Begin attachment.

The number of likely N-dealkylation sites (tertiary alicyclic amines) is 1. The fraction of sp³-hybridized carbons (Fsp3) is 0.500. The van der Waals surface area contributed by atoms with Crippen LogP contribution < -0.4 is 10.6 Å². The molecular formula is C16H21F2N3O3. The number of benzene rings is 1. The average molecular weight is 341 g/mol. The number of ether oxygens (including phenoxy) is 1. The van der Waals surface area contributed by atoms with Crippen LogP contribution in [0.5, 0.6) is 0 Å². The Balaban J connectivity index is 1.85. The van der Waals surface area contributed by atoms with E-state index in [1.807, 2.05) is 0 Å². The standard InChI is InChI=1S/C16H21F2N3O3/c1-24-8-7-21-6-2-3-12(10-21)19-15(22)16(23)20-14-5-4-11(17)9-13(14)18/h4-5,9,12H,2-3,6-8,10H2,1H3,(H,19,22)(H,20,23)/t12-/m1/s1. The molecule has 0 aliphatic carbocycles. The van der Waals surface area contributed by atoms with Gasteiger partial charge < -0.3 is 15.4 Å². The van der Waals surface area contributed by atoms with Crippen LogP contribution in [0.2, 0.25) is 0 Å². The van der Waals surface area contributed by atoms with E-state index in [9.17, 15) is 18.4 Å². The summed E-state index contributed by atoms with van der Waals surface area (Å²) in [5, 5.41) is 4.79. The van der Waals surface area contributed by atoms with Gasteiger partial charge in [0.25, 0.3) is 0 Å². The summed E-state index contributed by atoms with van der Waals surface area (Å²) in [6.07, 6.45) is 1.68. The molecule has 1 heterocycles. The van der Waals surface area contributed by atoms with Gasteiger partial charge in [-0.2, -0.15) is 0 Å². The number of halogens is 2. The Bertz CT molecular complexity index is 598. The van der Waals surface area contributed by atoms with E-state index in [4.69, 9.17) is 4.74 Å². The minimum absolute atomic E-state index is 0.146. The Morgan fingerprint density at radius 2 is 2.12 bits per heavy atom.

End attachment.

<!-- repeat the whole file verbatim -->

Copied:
The number of likely N-dealkylation sites (tertiary alicyclic amines) is 1. The fraction of sp³-hybridized carbons (Fsp3) is 0.500. The van der Waals surface area contributed by atoms with Crippen LogP contribution < -0.4 is 10.6 Å². The molecular formula is C16H21F2N3O3. The number of benzene rings is 1. The average molecular weight is 341 g/mol. The number of ether oxygens (including phenoxy) is 1. The van der Waals surface area contributed by atoms with Crippen LogP contribution in [0.5, 0.6) is 0 Å². The Balaban J connectivity index is 1.85. The van der Waals surface area contributed by atoms with E-state index in [1.807, 2.05) is 0 Å². The standard InChI is InChI=1S/C16H21F2N3O3/c1-24-8-7-21-6-2-3-12(10-21)19-15(22)16(23)20-14-5-4-11(17)9-13(14)18/h4-5,9,12H,2-3,6-8,10H2,1H3,(H,19,22)(H,20,23)/t12-/m1/s1. The molecule has 0 aliphatic carbocycles. The van der Waals surface area contributed by atoms with Gasteiger partial charge < -0.3 is 15.4 Å². The van der Waals surface area contributed by atoms with Crippen LogP contribution in [0.2, 0.25) is 0 Å². The van der Waals surface area contributed by atoms with E-state index in [9.17, 15) is 18.4 Å². The summed E-state index contributed by atoms with van der Waals surface area (Å²) in [5, 5.41) is 4.79. The van der Waals surface area contributed by atoms with Gasteiger partial charge in [0.25, 0.3) is 0 Å². The summed E-state index contributed by atoms with van der Waals surface area (Å²) in [6.07, 6.45) is 1.68. The molecule has 1 heterocycles. The van der Waals surface area contributed by atoms with Gasteiger partial charge in [-0.2, -0.15) is 0 Å². The number of halogens is 2. The Bertz CT molecular complexity index is 598. The van der Waals surface area contributed by atoms with E-state index in [4.69, 9.17) is 4.74 Å². The minimum absolute atomic E-state index is 0.146. The Morgan fingerprint density at radius 2 is 2.12 bits per heavy atom.